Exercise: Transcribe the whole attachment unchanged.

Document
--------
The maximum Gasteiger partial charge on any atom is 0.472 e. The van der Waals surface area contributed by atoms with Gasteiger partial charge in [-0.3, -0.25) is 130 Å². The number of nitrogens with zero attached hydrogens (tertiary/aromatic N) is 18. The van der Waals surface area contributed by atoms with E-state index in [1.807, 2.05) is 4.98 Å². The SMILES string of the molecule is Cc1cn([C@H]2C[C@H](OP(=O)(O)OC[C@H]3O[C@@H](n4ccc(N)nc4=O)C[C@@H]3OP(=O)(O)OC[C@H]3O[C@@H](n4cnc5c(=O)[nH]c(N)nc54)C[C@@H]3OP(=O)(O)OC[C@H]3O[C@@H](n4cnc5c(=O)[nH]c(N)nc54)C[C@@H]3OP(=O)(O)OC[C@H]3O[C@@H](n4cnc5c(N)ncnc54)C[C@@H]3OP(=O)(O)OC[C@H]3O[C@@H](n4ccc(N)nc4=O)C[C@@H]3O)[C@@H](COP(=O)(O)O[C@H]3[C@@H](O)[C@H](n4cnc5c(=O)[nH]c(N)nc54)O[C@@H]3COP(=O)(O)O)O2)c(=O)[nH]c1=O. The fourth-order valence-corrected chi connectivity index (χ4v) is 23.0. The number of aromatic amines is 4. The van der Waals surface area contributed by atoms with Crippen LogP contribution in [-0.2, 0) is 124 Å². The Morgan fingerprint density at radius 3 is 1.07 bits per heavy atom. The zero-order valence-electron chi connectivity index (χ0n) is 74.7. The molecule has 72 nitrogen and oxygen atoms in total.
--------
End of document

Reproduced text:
The maximum Gasteiger partial charge on any atom is 0.472 e. The van der Waals surface area contributed by atoms with Gasteiger partial charge in [-0.3, -0.25) is 130 Å². The number of nitrogens with zero attached hydrogens (tertiary/aromatic N) is 18. The van der Waals surface area contributed by atoms with E-state index in [1.807, 2.05) is 4.98 Å². The SMILES string of the molecule is Cc1cn([C@H]2C[C@H](OP(=O)(O)OC[C@H]3O[C@@H](n4ccc(N)nc4=O)C[C@@H]3OP(=O)(O)OC[C@H]3O[C@@H](n4cnc5c(=O)[nH]c(N)nc54)C[C@@H]3OP(=O)(O)OC[C@H]3O[C@@H](n4cnc5c(=O)[nH]c(N)nc54)C[C@@H]3OP(=O)(O)OC[C@H]3O[C@@H](n4cnc5c(N)ncnc54)C[C@@H]3OP(=O)(O)OC[C@H]3O[C@@H](n4ccc(N)nc4=O)C[C@@H]3O)[C@@H](COP(=O)(O)O[C@H]3[C@@H](O)[C@H](n4cnc5c(=O)[nH]c(N)nc54)O[C@@H]3COP(=O)(O)O)O2)c(=O)[nH]c1=O. The fourth-order valence-corrected chi connectivity index (χ4v) is 23.0. The number of aromatic amines is 4. The van der Waals surface area contributed by atoms with Crippen LogP contribution in [-0.2, 0) is 124 Å². The Morgan fingerprint density at radius 3 is 1.07 bits per heavy atom. The zero-order valence-electron chi connectivity index (χ0n) is 74.7. The molecule has 72 nitrogen and oxygen atoms in total.